The following are all characters who drop in and are never heard from again (thus my argument that Book #4 is a series of short stories):
When Anne visits the Summerside graveyard, she runs into Miss Valentine, a woman knows all of the dead buried there, for its all the “old families” of Summerside, including hers. She gives the tour:
“This is Mrs. Dan Pringle . . . I’ve heard that dying was the only thing she ever dared do without asking her husband. Do you know, my dear, what he did once when she bought a hat he didn’t like?”
“I can’t imagine.”
“He et it,” said Miss Valentine solemnly.
In a different scene, Anne is invited to dine with the Taylor family. Esme Taylor wants desperately to marry Dr. Carter from Redmond college, but Esme’s father throws terrible tantrums during which he is silent. Dr. Carter will never propose if her father’s behavior suggests they are a bad family. Since the dinner is so awkward, and Mrs. Taylor and the children are all nearly crying over Mr. Taylor’s silence, Anne says, “Perhaps you would be surprised to hear, Dr. Carter, that Mr. Taylor went deaf very suddenly last week?” It isn’t a lie; she’s only asking if Dr. Carter would be surprised to hear such a thing! Mr. Taylor’s daughter Trix Taylor and son, Pringle Taylor, begin asking horrible questions, implying their father is a beast, such as, “What would you think of a man who let his aunt . . . his only aunt . . . go to the poorhouse?” The two are relentless.
Esme Taylor, the daughter trying to get a proposal from Dr. Carter, finally speaks up:
“What,” she asked quietly, “would you think of a man who spent a whole day hunting for the kittens of a poor cat who had been shot, because he couldn’t bear to think of them starving to death?”
The Taylor family then feels terrible, so Mrs. Taylor tries to help by adding:
“And he can crochet so beautifully . . . he made the loveliest centerpeice for the parlor table last winter when he was laid up with lumbago.”
Woops! It’s 1888, folks, and you can’t admit your husband crocheted! Mr. Taylor finally explodes! It’s so funny! He defends himself: “I don’t crochet, woman! Is one centerpiece doily going to blast a man’s reputation forever?” And there you have it; an entire scene that could survive without Anne Shirley, had any other character suggested Mr. Taylor was deaf.
We’re introduced in another scene to Pauline Gibson and her mother, a tyrant of a woman who must be persuaded to let Pauline (a grown woman) go to her cousin Louisa’s wedding. Mrs. Gibson reminds Pauline:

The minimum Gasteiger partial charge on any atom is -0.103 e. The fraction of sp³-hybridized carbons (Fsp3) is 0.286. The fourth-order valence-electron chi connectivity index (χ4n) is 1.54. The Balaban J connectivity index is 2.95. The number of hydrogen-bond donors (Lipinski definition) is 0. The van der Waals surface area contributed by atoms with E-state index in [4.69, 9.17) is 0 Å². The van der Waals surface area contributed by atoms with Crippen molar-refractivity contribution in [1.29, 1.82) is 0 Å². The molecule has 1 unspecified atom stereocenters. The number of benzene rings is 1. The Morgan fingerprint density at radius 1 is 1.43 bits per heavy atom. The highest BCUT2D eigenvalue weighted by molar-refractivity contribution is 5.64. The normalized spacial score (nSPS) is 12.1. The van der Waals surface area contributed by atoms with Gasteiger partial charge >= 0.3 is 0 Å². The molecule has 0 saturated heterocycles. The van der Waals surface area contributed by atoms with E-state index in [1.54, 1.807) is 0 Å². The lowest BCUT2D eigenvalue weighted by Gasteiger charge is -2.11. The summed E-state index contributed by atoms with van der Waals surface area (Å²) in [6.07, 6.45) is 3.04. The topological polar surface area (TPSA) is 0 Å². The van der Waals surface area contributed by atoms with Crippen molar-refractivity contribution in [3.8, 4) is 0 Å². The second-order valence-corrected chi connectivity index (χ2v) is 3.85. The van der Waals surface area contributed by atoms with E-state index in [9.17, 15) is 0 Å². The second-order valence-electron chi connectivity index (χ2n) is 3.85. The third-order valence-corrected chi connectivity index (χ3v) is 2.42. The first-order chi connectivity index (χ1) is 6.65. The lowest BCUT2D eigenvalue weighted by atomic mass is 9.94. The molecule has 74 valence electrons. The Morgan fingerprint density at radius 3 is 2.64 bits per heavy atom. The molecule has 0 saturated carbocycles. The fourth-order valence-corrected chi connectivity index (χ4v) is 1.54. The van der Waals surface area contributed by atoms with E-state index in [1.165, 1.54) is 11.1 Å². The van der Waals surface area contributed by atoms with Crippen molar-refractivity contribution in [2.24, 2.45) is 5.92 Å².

“I’m sending Louisa a bottle of my sarsaparilla wine to drink the toasts in. I never cared for Louisa, but her mother was a Tackaberry. Mind you bring back the bottle and don’t let her give you a kitten. Louisa’s always giving people kittens.”
Another scene takes place when Anne is the bridesmaid for Sally Nelson. Poor Sally’s sister Nora is worried she’ll never get married and admits to Anne that she had a beau across the lake whom she loves, but they had a huge fight. Nora says she used to signal him with a lantern and he would come running over. What does Anne do? Signal with the lantern — but she forgets the lantern in the window. At 2:00AM, a meddling relative dubbed “Aunt Mouser” hears a noise in the house and wakes everyone:
They crept cautiously down the stairs with the Doctor at the head and Aunt Mouser, candle in one hand and poker in the other, bringing up the rear. . . .
Nora and a young man were standing in the middle of the room, which was dimly lighted by another flickering candle. The young man had arm his around Nora and was holding a large white handkerchief to her face.
“He’s chloroforming her!” shrieked Aunt Mouser, letting the poker fall with a tremendous crash.
The young man didn’t see the signal until 1:00AM and came over as quickly as possible, thinking there was trouble. When Nora saw a man coming to the house, she ran — into a door, giving herself a bloody nose. Again, this whole scene could exist without Anne, assuming anyone else put the lantern in the window.
Truth be told, Anne’s interference in ever scene felt very un-Anne-like. L.M.M. uses the titular character sparingly, and instead gives readers a short story collection that will leave them frustrated. On a positive note, I bought two new L.M.M. novels and two new short story collections as a result! She’s a great writer, just tired of Anne Shirley.
This book was read as part of Cathy 746’s challenge to read 20 books between June 1st and September 5th.